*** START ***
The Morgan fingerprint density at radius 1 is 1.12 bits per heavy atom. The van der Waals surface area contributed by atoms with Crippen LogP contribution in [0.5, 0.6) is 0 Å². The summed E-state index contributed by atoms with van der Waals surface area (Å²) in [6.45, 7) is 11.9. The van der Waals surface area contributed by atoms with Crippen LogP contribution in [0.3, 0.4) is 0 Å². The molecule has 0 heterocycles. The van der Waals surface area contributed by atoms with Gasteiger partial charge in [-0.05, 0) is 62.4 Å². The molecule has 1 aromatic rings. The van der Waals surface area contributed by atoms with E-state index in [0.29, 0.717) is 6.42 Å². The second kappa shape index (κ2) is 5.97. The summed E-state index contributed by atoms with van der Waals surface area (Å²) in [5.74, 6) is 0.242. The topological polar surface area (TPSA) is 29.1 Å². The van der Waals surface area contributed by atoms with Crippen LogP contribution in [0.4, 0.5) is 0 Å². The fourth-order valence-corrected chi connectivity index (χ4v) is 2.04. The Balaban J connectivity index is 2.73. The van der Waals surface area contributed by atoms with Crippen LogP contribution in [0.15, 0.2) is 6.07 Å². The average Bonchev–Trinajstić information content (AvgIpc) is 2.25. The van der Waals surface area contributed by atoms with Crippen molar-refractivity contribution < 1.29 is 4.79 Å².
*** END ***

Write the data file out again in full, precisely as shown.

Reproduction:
The Morgan fingerprint density at radius 1 is 1.12 bits per heavy atom. The van der Waals surface area contributed by atoms with Crippen LogP contribution in [0.5, 0.6) is 0 Å². The summed E-state index contributed by atoms with van der Waals surface area (Å²) in [6.45, 7) is 11.9. The van der Waals surface area contributed by atoms with Crippen LogP contribution in [0.3, 0.4) is 0 Å². The molecule has 0 heterocycles. The van der Waals surface area contributed by atoms with Gasteiger partial charge in [-0.05, 0) is 62.4 Å². The molecule has 1 aromatic rings. The van der Waals surface area contributed by atoms with E-state index in [0.29, 0.717) is 6.42 Å². The second kappa shape index (κ2) is 5.97. The summed E-state index contributed by atoms with van der Waals surface area (Å²) in [5.74, 6) is 0.242. The topological polar surface area (TPSA) is 29.1 Å². The van der Waals surface area contributed by atoms with Crippen LogP contribution in [0.4, 0.5) is 0 Å². The fourth-order valence-corrected chi connectivity index (χ4v) is 2.04. The Balaban J connectivity index is 2.73. The van der Waals surface area contributed by atoms with Crippen LogP contribution in [0.15, 0.2) is 6.07 Å². The average Bonchev–Trinajstić information content (AvgIpc) is 2.25. The van der Waals surface area contributed by atoms with Crippen molar-refractivity contribution < 1.29 is 4.79 Å².